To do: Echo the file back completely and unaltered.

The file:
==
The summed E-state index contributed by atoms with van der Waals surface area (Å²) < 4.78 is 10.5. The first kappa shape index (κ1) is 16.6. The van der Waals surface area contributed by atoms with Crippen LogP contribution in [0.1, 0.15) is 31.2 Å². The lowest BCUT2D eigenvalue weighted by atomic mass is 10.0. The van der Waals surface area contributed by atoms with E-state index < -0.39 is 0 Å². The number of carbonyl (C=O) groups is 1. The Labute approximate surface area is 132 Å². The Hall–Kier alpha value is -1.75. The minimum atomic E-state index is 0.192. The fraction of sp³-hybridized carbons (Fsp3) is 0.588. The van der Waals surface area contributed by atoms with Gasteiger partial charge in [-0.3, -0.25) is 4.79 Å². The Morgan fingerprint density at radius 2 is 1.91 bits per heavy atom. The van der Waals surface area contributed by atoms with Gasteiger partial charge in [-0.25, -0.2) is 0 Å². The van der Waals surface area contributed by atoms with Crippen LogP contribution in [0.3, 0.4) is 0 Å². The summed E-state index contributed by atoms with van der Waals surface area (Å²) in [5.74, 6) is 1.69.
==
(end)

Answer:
The summed E-state index contributed by atoms with van der Waals surface area (Å²) < 4.78 is 10.5. The first kappa shape index (κ1) is 16.6. The van der Waals surface area contributed by atoms with Crippen LogP contribution in [0.1, 0.15) is 31.2 Å². The lowest BCUT2D eigenvalue weighted by atomic mass is 10.0. The van der Waals surface area contributed by atoms with E-state index < -0.39 is 0 Å². The number of carbonyl (C=O) groups is 1. The Labute approximate surface area is 132 Å². The Hall–Kier alpha value is -1.75. The minimum atomic E-state index is 0.192. The fraction of sp³-hybridized carbons (Fsp3) is 0.588. The van der Waals surface area contributed by atoms with Gasteiger partial charge in [-0.3, -0.25) is 4.79 Å². The Morgan fingerprint density at radius 2 is 1.91 bits per heavy atom. The van der Waals surface area contributed by atoms with Gasteiger partial charge in [-0.25, -0.2) is 0 Å². The van der Waals surface area contributed by atoms with Crippen LogP contribution in [0.3, 0.4) is 0 Å². The summed E-state index contributed by atoms with van der Waals surface area (Å²) in [5.74, 6) is 1.69.